This was the only agreement on which the jury could have based the contract verdict in favor of Hansen. But since he was not a party to the agreement, he had to search for other theories on which to base his claim. The Hansen plaintiffs found two; they alleged that they were third-party beneficiaries of the agreement to finance Van Buren County Alcohol and also that they were undisclosed principals whose agent, Conrad, had negotiated that agreement on their behalf. Plaintiffs put on evidence to support these theories, and the Court put the issues to the jury on special interrogatories asking (1) whether they had proved that Conrad, acting on their behalf, signed the letter as their agent, and (2) if not, then (and only then) whether they had proved that they were intended third-party beneficiaries of the agreement to finance Van Bureau County Alcohol. The jury found for Hansen and Haupert on the agency theory, so it did not reach the third-party beneficiary theory.

In granting judgment n.o.v., the Court held the evidence insufficient, as a matter of law, to prove that Conrad acted as an agent in signing the letter agreement. It ruled further that it was unnecessary to have a new trial to present the third-party beneficiary claim to a jury because the evidence on that issue was also legally insufficient. We find no error in these rulings. The December letter on its face shows that Conrad accepted the agreement as an officer of Conrad Industries. J.A. 533. Hansen's and Haupert's evidence of the alleged agency consisted primarily of the longstanding business and personal relationships they had had with Conrad over the years. But friends and business associates are not ipso facto legal agents for one another; though they may have deep trust and confidence in one another, they are not automatically invested with the (legally) greater power to bind each other to contracts.

Nor did the Court err in taking the third-party beneficiary issue from the jury. As Hansen acknowledges, under Iowa law "[t]he real test is . . . whether the contracting parties intended that a third person should receive a benefit which might be enforced in the courts." Bailey v. Iowa Beef Processors, Inc., 213 N.W.2d 642, 645 (Iowa 1973), cert. denied, 419 U.S. 830, 95 S.Ct. 52, 42 L.Ed.2d 55 (1974). The nearest that the evidence comes to showing this is the natural inference that Conrad, as the friend of Hansen and Haupert, hoped that they would profit by building the ethanol plants. But this falls short of the legal standard. There was no evidence to support a reasonable inference that Shearson intended that they benefit from the agreement with Conrad Industries to finance the Van Buren plant. Viewing these rulings with the degree of deference that they deserve (since they are applications of state law by a district judge sitting in that state), we find no error.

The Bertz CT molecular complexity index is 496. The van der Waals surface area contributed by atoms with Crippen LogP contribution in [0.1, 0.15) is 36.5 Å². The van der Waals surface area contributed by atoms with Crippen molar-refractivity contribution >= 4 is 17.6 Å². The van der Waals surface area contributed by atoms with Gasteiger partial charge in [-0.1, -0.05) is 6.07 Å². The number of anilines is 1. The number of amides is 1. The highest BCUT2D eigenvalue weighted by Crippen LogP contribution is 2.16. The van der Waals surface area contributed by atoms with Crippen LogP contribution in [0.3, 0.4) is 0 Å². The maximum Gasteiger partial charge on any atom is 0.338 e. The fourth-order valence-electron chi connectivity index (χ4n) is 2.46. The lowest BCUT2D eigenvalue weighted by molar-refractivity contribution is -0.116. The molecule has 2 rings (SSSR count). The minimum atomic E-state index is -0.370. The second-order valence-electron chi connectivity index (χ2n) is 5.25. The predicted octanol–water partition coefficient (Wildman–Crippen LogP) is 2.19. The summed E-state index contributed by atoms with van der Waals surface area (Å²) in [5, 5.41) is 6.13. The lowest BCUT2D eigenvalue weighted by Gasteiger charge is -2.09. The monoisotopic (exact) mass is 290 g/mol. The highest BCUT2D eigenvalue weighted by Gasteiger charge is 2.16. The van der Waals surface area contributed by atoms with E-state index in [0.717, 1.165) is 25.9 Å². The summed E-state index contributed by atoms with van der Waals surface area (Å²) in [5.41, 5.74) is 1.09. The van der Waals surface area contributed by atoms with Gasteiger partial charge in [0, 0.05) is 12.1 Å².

We also hold the Court was correct to dismiss the RICO counts that Hansen alleged. Our decisions require that a RICO plaintiff prove at least two separate schemes in order to demonstrate that a plaintiff has engaged in a "pattern" of racketeering activity within the meaning of the RICO statute. See, e.g., Holmberg v. Morrisette, 800 F.2d 205 (8th Cir. 1986), cert. denied, ___ U.S. ___, 107 S.Ct. 1953, 95 L.Ed.2d 526 (1987); Superior Oil Co. v. Fulmer, 785 F.2d 252 (8th Cir. 1986). The allegation here, that Shearson engaged in a course of fraudulent conduct relating to the financing of ethanol plants, amounts at most to an allegation of a single "scheme" under our cases, and therefore fails to state a claim.

Finally, we affirm the Court's grant of judgment n.o.v. on Hansen's $1 million jury verdict for loss of credit reputation. The Court stated, as a ground for this ruling, that "it is doubtful whether the Iowa Supreme Court would recognize loss of credit reputation as an element of damage in the absence of proof of malice or reckless disregard." Conrad Industries, Inc. v. Shearson Loeb Rhoades, Inc., Civil No. 82-383-A (S.D. Iowa Jan. 16, 1986), slip op. at 8. Hansen expends considerable energy arguing that this was an erroneous ruling of Iowa law. But we need not reach that issue, for the jury awarded Hansen loss-of-credit-reputation damages only on the breach-of-contract action; it expressly found that he suffered no loss of credit reputation as a result of Shearson's negligent misrepresentation. J.A. 286. As the Court ruled, without the contract verdict, there is no basis in fact for Hansen to recover that element of damages.